By Tsering Namgyal and Joe Pan | 27 April 2022
Non-fungible tokens (NFTs) are a class of assets such as digital art and digital collectibles, metaverse gaming and beyond have become extremely popular. In 2021, the value of transactions for digital collectibles and other forms of NFTs hit $44.2 billion.
Notwithstanding their massive popularity, they have been met with backlash for using too much energy through energy-intensive Proof-of-Work consensus mechanisms, says a recent report titled “The Carbon Footprint of NFTs: Not All Blockchains Are Created Equal” issued by the Linux Foundation.
“NFTs are villainized as environmental travesties, fuelled by nightmarish proportions of energy that are destroying the planet,” said the report, which cited Gartner’s technology cycle to say that NFTs are at the “peak of inflated expectations” now.
The report lays out a future roadmap for how NFTs, called “unique inventions in human history,” can be launched in more sustainable ways.
Produced in partnership with Palm NFT Studio and the Hyperledger Foundation, this report lays out key climate-related barriers to NFTs and suggests some strategies for embracing and building on the exciting innovations that NFTs enable.
“Adopting these strategies may unlock new opportunities for global collaborations and partnerships for impact through responsible and potentially beneficial approaches to climate solutions. We hope it will help organizations consider what matters beyond the hype and undertake innovative initiatives in a climate-friendly way,” the report noted.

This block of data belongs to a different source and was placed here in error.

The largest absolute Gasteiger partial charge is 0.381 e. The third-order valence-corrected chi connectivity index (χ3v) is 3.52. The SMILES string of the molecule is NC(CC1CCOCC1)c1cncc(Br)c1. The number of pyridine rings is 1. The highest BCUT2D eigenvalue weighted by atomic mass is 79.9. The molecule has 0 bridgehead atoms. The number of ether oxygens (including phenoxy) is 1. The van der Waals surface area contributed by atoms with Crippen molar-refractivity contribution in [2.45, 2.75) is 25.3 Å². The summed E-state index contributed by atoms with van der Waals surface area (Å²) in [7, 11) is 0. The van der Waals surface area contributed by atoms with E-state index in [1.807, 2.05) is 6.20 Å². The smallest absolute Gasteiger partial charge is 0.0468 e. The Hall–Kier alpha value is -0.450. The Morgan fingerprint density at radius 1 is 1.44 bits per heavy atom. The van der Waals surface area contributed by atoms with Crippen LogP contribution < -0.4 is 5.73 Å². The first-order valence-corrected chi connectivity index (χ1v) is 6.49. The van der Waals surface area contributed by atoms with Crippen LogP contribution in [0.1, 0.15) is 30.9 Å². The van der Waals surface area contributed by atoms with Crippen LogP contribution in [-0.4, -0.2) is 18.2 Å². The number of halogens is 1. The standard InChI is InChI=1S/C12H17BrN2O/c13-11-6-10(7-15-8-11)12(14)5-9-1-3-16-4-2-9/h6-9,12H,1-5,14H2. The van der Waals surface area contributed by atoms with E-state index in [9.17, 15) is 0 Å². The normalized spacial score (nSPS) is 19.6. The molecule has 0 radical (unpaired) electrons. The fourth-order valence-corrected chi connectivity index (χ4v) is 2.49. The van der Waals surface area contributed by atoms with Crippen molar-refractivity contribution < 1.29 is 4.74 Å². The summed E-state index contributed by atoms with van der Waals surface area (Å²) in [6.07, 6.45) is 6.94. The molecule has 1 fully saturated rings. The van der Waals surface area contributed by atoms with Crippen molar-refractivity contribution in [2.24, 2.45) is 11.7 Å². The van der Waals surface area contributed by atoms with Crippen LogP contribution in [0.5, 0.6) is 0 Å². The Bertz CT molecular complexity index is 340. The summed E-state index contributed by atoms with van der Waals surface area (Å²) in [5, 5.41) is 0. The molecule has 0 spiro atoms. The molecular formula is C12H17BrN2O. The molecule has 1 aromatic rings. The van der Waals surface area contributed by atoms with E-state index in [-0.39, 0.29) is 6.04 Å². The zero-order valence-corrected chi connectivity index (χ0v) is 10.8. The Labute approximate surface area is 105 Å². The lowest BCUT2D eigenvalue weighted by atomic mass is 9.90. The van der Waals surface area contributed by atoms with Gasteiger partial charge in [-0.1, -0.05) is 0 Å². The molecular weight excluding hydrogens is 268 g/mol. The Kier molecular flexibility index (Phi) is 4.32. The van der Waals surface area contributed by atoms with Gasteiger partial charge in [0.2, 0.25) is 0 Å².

First of all, the report suggests that the NFTs should avoid proof-of-work blockchains, look at the process end to end, pick a lightweight blockchain, seek innovative alternatives and offset (with verifications), what is left and, finally, cement commitments.
Avoid PoW blockchains
The single biggest and easiest step is to steer clear of PoW blockchains, which basically means avoiding the Ethereum mainnet (still accounting for the bulk 80%) of NFT market share by market capitalization.
“This simple step can reduce an NFT’s carbon footprint by an order of magnitude,” the report said. “Until Ethereum PoS is up and running with proof of stake, it’s difficult to recommend using this NFT carbon behemoth.”
It says that for those who already own an NFT collection on Ethereum, then simply leaving it at rest may not be the best course of action.
“Moving to an Ethereum based NFT collection to another blockchain will consume even more power, and so it’s best to wait until the proof of stake arrives. But if a transaction is unavoidable, then moving it off the mainnet may be the best available approach, along with offsets to make the transaction carbon neutral,” it said.
“In fact, even if an Ethereum NFT is left at rest, the purchase of offsets is worth considering to offset the original process of minting and purchasing it, bringing an NFT into a carbon-neutral state,” it said.
Move to Proof-of-Stake
Moving to alternative consensus mechanisms would help reduce blockchain’s carbon footprint, protect against coordinated mining power, and overcome blockchain scaling challenges.
Proof of Stake mechanism systems already exists through companies like Tezos and Beacon Chain. Ethereum PoS, which is promising in improvements in energy consumption, is not yet available. In the meantime, they could opt for such strategies as Layer 2 solutions, a series of lightweight transactions grafted to an existing blockchain, and efficient public blockchain alternatives such as Cardano (proof of stake) and Solana (proof of history) and sidechains (some of the most energy-efficient blockchain solutions are available through sidechains and private blockchains.)